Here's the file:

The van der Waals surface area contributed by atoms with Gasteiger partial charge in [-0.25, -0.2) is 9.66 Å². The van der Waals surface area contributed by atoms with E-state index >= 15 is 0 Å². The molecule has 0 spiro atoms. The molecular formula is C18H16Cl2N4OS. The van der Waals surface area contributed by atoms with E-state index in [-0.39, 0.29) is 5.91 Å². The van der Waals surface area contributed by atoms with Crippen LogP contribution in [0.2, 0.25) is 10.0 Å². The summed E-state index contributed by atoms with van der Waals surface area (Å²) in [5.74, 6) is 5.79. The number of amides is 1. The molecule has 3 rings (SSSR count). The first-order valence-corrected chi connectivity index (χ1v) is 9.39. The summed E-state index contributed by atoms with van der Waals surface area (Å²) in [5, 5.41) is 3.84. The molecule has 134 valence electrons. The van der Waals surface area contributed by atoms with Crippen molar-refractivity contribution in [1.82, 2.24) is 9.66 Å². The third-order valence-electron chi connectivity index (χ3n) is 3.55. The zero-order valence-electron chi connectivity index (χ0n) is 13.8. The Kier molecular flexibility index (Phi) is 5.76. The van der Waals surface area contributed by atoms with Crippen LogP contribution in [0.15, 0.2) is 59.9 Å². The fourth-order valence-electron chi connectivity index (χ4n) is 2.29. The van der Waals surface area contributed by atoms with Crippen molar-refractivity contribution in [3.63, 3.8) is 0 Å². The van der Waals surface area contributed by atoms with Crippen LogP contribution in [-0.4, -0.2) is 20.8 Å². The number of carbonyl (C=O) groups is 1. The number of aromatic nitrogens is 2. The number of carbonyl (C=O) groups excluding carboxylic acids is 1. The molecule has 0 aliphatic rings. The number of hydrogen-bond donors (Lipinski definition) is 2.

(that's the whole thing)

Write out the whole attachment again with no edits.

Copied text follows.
The van der Waals surface area contributed by atoms with Gasteiger partial charge in [-0.25, -0.2) is 9.66 Å². The van der Waals surface area contributed by atoms with E-state index >= 15 is 0 Å². The molecule has 0 spiro atoms. The molecular formula is C18H16Cl2N4OS. The van der Waals surface area contributed by atoms with E-state index in [-0.39, 0.29) is 5.91 Å². The van der Waals surface area contributed by atoms with Crippen LogP contribution in [0.2, 0.25) is 10.0 Å². The summed E-state index contributed by atoms with van der Waals surface area (Å²) in [5.74, 6) is 5.79. The number of amides is 1. The molecule has 3 rings (SSSR count). The first-order valence-corrected chi connectivity index (χ1v) is 9.39. The summed E-state index contributed by atoms with van der Waals surface area (Å²) in [5, 5.41) is 3.84. The molecule has 134 valence electrons. The van der Waals surface area contributed by atoms with Crippen molar-refractivity contribution in [1.82, 2.24) is 9.66 Å². The third-order valence-electron chi connectivity index (χ3n) is 3.55. The zero-order valence-electron chi connectivity index (χ0n) is 13.8. The Kier molecular flexibility index (Phi) is 5.76. The van der Waals surface area contributed by atoms with Crippen LogP contribution in [0.15, 0.2) is 59.9 Å². The fourth-order valence-electron chi connectivity index (χ4n) is 2.29. The van der Waals surface area contributed by atoms with Crippen molar-refractivity contribution in [3.63, 3.8) is 0 Å². The van der Waals surface area contributed by atoms with Crippen LogP contribution in [-0.4, -0.2) is 20.8 Å². The number of carbonyl (C=O) groups is 1. The number of aromatic nitrogens is 2. The number of carbonyl (C=O) groups excluding carboxylic acids is 1. The molecule has 0 aliphatic rings. The number of hydrogen-bond donors (Lipinski definition) is 2.